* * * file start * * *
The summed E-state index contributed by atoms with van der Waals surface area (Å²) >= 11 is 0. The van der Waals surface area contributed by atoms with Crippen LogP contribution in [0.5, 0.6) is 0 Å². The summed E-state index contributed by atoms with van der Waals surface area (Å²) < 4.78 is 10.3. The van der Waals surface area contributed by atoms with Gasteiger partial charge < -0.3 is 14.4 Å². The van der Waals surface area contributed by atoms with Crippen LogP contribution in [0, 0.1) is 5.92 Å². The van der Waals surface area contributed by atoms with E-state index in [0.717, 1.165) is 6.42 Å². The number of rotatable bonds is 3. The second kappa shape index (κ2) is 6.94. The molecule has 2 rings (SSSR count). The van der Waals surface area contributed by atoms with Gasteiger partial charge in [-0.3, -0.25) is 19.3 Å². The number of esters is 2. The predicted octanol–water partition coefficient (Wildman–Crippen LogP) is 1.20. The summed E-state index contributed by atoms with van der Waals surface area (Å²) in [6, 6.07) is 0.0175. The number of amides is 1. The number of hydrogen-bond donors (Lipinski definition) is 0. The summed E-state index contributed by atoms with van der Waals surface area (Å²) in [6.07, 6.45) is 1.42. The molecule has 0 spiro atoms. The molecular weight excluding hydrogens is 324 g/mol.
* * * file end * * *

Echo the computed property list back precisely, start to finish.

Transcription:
The summed E-state index contributed by atoms with van der Waals surface area (Å²) >= 11 is 0. The van der Waals surface area contributed by atoms with Crippen LogP contribution in [0.5, 0.6) is 0 Å². The summed E-state index contributed by atoms with van der Waals surface area (Å²) < 4.78 is 10.3. The van der Waals surface area contributed by atoms with Gasteiger partial charge < -0.3 is 14.4 Å². The van der Waals surface area contributed by atoms with Crippen LogP contribution in [0, 0.1) is 5.92 Å². The van der Waals surface area contributed by atoms with E-state index in [0.717, 1.165) is 6.42 Å². The number of rotatable bonds is 3. The second kappa shape index (κ2) is 6.94. The molecule has 2 rings (SSSR count). The van der Waals surface area contributed by atoms with Gasteiger partial charge in [-0.3, -0.25) is 19.3 Å². The number of esters is 2. The predicted octanol–water partition coefficient (Wildman–Crippen LogP) is 1.20. The summed E-state index contributed by atoms with van der Waals surface area (Å²) in [6, 6.07) is 0.0175. The number of amides is 1. The number of hydrogen-bond donors (Lipinski definition) is 0. The summed E-state index contributed by atoms with van der Waals surface area (Å²) in [6.07, 6.45) is 1.42. The molecule has 0 spiro atoms. The molecular weight excluding hydrogens is 324 g/mol.